Rehabilitation of mining areas is still a major issue, and until 2008 Mongolia didn’t have very good rehabilitation standards. In 2008, new rehabilitation standards were introduced, and now we’re working very hard on introducing new mine-closure and discharge standards. We now have a map of most of the degraded areas that are in need of rehabilitation, which totals about 600 sites. We also introduced an environmental audit that mining companies must go through, and private environmental auditing companies will be helping those mining companies to implement and monitor their environmental action plans. The Environmental Impact Assessment Report is usually submitted to the Ministry, but with just a few staff looking after 3,000 exploration and 1,000 mining licenses, oversight has been poor. So this middle structure of private environmental audit companies will help both mining companies and the government to implement the plan.
You were part of the original group invited to participate in The Asia Foundation’s conference, America’s Role in Asia. What are your recollections as an early Asia Foundation grantee?
In 1999, I was invited along with Mr. Tsagaan to participate in a workshop in Japan on America’s Role in Asia. I had just entered politics, so I found it very interesting and enticing. Mongolia was such an isolated country until 1990, and when the world opened to us there was so much for Mongolians to learn. I also remember an early conference organized by The Asia Foundation in 2002 about economic development and solutions for growth, which featured many excellent speakers. Just preparing and researching for that workshop enlightened me about Mongolia’s development path. I also remember fondly a visit to the Foundation’s San Francisco headquarters in 2003 as an Eisenhower Fellow.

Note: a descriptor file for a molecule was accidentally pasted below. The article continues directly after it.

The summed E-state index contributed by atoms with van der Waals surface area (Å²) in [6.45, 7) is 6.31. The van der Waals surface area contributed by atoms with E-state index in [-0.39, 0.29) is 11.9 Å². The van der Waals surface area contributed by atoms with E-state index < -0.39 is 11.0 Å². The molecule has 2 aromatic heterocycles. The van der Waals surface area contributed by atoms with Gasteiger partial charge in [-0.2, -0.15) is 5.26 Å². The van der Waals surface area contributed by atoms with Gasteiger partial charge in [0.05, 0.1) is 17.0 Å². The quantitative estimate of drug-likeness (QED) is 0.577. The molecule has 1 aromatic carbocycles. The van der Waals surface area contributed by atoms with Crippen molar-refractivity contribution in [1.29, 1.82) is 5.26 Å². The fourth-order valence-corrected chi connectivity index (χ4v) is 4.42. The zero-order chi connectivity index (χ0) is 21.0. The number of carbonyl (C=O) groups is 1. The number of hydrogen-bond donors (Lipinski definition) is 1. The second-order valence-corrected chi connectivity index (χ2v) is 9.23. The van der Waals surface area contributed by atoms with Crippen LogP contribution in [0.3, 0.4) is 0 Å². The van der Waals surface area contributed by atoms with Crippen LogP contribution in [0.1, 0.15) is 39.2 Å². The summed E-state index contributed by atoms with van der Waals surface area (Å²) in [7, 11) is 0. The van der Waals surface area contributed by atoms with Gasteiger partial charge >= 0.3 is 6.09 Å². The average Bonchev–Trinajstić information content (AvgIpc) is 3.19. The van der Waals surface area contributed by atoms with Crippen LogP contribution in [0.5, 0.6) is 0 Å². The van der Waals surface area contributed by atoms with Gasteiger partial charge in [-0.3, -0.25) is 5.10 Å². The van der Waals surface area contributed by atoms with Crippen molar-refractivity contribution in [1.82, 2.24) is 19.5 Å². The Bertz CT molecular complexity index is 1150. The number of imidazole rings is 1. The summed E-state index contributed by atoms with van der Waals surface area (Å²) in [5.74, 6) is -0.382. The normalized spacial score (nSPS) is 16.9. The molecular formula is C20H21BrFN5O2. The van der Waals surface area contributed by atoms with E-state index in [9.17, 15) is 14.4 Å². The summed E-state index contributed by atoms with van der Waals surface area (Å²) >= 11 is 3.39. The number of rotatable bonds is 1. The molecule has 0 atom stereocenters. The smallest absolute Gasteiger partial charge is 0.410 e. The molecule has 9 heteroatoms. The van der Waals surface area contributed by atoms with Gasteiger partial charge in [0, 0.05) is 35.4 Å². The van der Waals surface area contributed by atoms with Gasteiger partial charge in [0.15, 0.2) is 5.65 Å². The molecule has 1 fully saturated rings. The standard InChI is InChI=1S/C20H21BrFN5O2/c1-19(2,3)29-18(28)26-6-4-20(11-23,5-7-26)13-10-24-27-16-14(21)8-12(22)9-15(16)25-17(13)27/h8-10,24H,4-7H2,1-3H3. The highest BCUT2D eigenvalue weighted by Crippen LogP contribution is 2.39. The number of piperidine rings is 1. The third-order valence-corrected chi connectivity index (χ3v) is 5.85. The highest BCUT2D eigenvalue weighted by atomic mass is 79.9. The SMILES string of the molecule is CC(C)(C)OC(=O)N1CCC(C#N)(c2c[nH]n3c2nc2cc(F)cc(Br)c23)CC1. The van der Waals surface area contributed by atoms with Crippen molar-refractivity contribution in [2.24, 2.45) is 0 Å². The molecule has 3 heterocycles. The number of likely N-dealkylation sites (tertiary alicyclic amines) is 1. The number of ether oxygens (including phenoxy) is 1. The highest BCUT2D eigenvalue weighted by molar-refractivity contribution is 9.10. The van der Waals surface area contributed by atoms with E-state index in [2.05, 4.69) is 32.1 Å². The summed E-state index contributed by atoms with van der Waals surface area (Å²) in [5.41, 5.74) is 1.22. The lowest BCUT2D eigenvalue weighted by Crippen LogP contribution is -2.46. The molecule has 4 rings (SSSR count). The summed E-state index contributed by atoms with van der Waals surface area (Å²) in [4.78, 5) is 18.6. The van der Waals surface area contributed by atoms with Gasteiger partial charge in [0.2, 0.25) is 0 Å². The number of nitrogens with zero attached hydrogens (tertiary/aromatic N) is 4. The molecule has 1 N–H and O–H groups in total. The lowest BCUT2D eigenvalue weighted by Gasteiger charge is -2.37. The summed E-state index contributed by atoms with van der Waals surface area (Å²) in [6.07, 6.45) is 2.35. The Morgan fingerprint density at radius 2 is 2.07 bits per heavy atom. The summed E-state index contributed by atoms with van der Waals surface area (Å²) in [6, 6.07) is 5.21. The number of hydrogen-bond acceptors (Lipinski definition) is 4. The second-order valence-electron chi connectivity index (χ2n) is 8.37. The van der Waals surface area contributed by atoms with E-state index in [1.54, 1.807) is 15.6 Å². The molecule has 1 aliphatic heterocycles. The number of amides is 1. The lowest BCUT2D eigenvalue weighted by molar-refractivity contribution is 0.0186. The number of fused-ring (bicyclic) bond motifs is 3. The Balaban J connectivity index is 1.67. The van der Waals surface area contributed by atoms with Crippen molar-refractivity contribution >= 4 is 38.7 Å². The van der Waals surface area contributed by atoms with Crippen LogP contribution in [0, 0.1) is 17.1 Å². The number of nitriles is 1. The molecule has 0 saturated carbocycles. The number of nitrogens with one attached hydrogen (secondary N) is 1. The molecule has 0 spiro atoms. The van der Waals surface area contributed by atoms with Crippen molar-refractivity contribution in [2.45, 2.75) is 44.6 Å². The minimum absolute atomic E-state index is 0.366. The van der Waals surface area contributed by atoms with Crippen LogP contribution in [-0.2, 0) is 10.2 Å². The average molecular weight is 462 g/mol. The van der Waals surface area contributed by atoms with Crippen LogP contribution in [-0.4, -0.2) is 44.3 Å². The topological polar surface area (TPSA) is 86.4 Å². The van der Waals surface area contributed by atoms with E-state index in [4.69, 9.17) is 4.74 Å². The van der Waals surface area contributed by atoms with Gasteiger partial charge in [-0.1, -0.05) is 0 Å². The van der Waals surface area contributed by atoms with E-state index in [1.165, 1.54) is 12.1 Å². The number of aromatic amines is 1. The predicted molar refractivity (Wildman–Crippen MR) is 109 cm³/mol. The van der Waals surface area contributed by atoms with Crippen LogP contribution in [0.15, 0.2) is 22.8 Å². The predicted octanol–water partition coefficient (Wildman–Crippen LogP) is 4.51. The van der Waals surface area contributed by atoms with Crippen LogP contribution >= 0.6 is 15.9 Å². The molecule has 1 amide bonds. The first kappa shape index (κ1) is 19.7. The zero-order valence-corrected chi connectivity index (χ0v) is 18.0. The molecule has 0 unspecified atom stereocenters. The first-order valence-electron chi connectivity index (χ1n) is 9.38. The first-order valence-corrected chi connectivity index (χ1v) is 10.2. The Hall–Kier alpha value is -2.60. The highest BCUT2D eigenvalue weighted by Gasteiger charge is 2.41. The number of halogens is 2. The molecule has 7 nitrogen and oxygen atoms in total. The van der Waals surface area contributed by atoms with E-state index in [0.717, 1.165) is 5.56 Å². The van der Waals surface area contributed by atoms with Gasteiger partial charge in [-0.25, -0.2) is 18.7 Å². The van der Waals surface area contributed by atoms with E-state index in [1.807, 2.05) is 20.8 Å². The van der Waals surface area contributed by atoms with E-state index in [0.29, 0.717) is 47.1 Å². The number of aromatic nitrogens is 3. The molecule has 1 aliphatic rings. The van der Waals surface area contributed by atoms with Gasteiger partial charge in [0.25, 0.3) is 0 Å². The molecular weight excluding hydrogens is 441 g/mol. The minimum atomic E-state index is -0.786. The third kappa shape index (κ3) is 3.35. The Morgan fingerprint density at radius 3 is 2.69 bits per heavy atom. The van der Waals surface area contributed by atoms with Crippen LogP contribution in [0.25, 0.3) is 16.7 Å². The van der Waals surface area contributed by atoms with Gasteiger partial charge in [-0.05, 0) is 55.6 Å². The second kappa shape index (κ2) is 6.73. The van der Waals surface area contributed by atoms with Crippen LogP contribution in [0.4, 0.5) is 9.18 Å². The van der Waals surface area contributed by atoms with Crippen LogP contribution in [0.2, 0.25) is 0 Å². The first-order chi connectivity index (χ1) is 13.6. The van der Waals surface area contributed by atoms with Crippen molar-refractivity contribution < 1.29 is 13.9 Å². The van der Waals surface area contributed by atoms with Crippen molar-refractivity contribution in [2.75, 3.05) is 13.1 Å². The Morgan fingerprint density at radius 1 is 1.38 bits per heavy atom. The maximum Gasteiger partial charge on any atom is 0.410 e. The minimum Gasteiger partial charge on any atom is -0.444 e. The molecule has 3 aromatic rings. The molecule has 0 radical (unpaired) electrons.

The Asia Foundation is launching a new initiative to identify young Mongolian leaders. What aspects should we consider when moving forward with this new program?
Preparing the new generation of leaders is very important. I benefited from the Eisenhower Fellowship and the Global Leaders of Tomorrow program, which give such a great opportunity to learn new ways of thinking. Our Zorig Foundation has been running a leadership program for about ten years, and we also started a young environmental leadership program that is now in its third year. Later this year we are going to be doing a program for rural youth in 21 aimags. Young people very much appreciate and benefit from these kinds of programs.
As a long-standing Member of Parliament, you’ve been at the forefront of the fight against corruption. What progress has been made?
Good governance and fighting corruption were not priorities when I entered Parliament in 1998. A draft anti-corruption bill was submitted at the end of 1999, and I was one of the co-signers, but because there was no political will it sat in the Parliament until 2004. After a new coalition government was created, anti-corruption legislation was passed in 2006 and an agency was established in 2007. The provision of the Law on Anti-corruption relating to income declarations by high-level officials came into effect in 2007, the right to information law was passed a few years ago, and conflict of interest legislation was passed last year. Legally we have progressed quite a bit since around 2005-2006, which is good news, but fighting corruption is very difficult, and success doesn’t come overnight.
About our blog, InAsia
InAsia is posted and distributed every other Wednesday evening, Pacific Time. If you have any questions, please send an email to email@example.com.
ContactFor questions about InAsia, or for our cross-post and re-use policy, please send an email to firstname.lastname@example.org.
The Asia Foundation
465 California St., 9th Floor
San Francisco, CA 94104
PO Box 193223
San Francisco, CA 94119-3223
HIGHLIGHTS ACROSS ASIA
Adapting to Succeed: Assessing the Impact of Climate Change on Vietnamese Businesses
October 23, 2020
Virtual Event – A New World is Possible: Gender Lens Philanthropy in a Time of Covid-19
Thursday, October 29, 2020
2020 Asia Foundation Development Fellows Extended to 2021
September 28, 2020
GovAsia Issue 1: Civil Society in Southeast Asia During the Covid-19 Pandemic
September 24, 2020
Impact Report 2020
Leading through change